The Miami Herald
Sat, Dec. 02, 2006
A Boca Raton company owned by Venezuelans denied allegations it evaded U.S. taxes and paid a bribe to secure a contract in Venezuela to supply electronic voting machines.
BY ALFONSO CHARDY AND JAY WEAVER, achardy@MiamiHerald.com
Smartmatic, an international company with offices in Boca Raton, has contacted the Justice Department to deny allegations that its Venezuelan owners paid a bribe to secure a $91 million contract to supply electronic voting machines in Venezuela, an attorney for the firm said Friday.
''We have informally told the Justice Department that there is no basis for these allegations,'' said Jeffrey Bialos, a Washington, D.C. attorney retained by Smartmatic.
He said Justice officials told the company this fall that it was not the target of a criminal investigation, nor has it received any subpoenas.
The company, incorporated in Delaware, also denied allegations that it failed to pay U.S. income taxes.
Smartmatic's denials mark yet another chapter in the convoluted saga of the Boca Raton firm that last year bought Sequoia Voting Systems of Oakland, Calif., one of the nation's leading suppliers of electronic voting machines. Sequoia machines operate in Washington, D.C. and 16 states, including four counties in Florida: Palm Beach, Indian River, Hillsborough and Pinellas. Smartmatic machines will be used in Sunday's presidential election in Venezuela.
Smartmatic also is being investigated by a Treasury-led panel over whether the government of Venezuelan President Hugo Chávez, increasingly at odds with President Bush, is a secret business partner. Smartmatic has denied any link to the Chávez government.
In another development, Rep. Carolyn Maloney, D-N.Y., who helped spark the Smartmatic probe by the Treasury-led Committee on Foreign Investment in the United States, sent a letter Thursday to Treasury Secretary Henry Paulson Jr. to urge his agency to publicize its findings as soon as the review is completed.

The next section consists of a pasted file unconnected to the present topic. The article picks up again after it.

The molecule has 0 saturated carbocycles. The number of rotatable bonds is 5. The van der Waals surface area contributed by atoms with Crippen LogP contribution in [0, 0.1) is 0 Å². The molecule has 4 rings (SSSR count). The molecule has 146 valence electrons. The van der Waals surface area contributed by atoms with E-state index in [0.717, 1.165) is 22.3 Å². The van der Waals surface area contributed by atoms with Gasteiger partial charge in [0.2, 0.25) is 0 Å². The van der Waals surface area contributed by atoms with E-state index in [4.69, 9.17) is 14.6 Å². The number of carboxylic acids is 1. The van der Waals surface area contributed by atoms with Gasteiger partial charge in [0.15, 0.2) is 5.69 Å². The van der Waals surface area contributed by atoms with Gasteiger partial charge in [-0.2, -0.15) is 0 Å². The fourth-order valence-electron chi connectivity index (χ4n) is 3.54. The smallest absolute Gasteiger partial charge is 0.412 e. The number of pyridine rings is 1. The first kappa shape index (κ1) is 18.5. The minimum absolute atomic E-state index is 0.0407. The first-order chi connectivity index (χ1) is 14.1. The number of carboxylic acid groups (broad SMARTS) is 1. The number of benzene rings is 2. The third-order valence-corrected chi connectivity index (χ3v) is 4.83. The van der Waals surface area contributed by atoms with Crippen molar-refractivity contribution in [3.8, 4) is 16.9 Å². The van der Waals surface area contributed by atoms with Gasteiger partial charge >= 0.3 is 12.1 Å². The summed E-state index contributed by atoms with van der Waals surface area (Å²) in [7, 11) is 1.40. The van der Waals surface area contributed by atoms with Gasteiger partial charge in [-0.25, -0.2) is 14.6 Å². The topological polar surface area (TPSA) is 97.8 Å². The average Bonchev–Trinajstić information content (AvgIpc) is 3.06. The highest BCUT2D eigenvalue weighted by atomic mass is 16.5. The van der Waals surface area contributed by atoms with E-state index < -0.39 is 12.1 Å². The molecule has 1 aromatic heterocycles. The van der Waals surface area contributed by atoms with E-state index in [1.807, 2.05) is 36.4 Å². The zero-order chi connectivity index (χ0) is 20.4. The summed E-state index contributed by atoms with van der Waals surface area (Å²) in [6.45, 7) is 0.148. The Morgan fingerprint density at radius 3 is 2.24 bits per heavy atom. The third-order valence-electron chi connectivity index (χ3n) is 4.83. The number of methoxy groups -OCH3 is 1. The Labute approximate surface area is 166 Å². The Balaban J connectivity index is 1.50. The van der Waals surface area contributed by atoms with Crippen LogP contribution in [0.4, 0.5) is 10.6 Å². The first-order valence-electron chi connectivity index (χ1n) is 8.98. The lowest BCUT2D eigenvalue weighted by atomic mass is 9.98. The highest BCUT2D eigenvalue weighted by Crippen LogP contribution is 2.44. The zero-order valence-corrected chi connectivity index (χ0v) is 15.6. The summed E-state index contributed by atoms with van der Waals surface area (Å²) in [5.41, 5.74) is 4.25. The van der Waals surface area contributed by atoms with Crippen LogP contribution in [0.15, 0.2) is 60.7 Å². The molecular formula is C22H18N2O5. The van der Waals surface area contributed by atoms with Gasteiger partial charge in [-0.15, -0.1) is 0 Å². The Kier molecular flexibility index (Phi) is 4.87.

The Wall Street Journal reported Friday that the Justice Department has been probing Smartmatic for possible violations of the Foreign Corrupt Practices Act and possible tax evasion. A Justice Department spokesman on Friday refused to comment.
El Nuevo Herald reported Thursday that agents from the Internal Revenue Service and the Federal Bureau of Investigation are investigating allegations involving tax evasion, an excessive commission to a lobbyist in Caracas and alleged death threats by Smartmatic President Antonio Mugica.
In a statement sent to El Nuevo Herald, a copy of which the company sent Friday to The Miami Herald, Smartmatic said Mugica ``has never threatened any employee.''
The statement said the company has concluded that the allegations came from two former employees who ``appear to be acting in a manner inconsistent with their separation and confidentiality agreements.''
Bialos said Smartmatic sent the ex-employees -- a chief financial officer and comptroller -- ''cease and desist'' letters, reminding them of the confidential nature of their ''voluntary termination'' agreements. He said Smartmatic would take legal action, if necessary, but was not attempting to stop them from talking with authorities.
''The company's policy is one of full and open disclosure,'' Bialos said.
Smartmatic raised suspicions among Chávez's critics after The Miami Herald revealed in May 2004 that two of its main owners, Mugica and Alfredo Anzola, also owned Bizta Corp. -- a small software company in Caracas in which the Venezuelan government had a 28 percent ownership stake.
The disclosure sparked concern among Chávez's political opponents because Bizta, Smartmatic and Venezuelan telephone giant CANTV had won the $91 million contract to supply electronic voting machines before the 2004 referendum that Chávez won. Just before the referendum took place, Bizta announced it would buy back the government shares.
Concern resurfaced after Smartmatic acquired Sequoia last year and Maloney asked the Treasury-led group to investigate. The Miami Herald reported in October that the interagency panel had begun a full-fledged investigation into whether the Chávez government played a behind-the-scenes role in Smartmatic. Smartmatic later confirmed that it had ''voluntarily submitted'' to the review.
Brookly McLaughlin, a Treasury spokeswoman, said Friday there was nothing new to report on the investigation.
The panel determines whether a particular foreign investment ''threatens to impair the national security of the United States.'' The panel has an initial 30 days to review a transaction but can extend the probe 45 more days if at least one member of the committee determines that a particular investment threatens to impair national security. Though no one would say whether the probe is now in the 45-day stage, all indications are that it is. The Miami Herald reported on the original review in July.
According to procedures, the panel can recommend that the president suspend or prohibit the investment in question or offer another recommendation or none at all.
El Nuevo Herald said Thursday that federal investigators were reviewing Smartmatic payments to Morris Loyo, a retired Venezuelan air force captain with ''ample connections'' to the Chávez government, as commissions for helping to obtain the voting machine contract.
Smartmatic confirmed employing Loyo ''as a lobbyist/salesperson and independent contractor to assist in securing election contracts in Venezuela'' but would not say how much he was paid.
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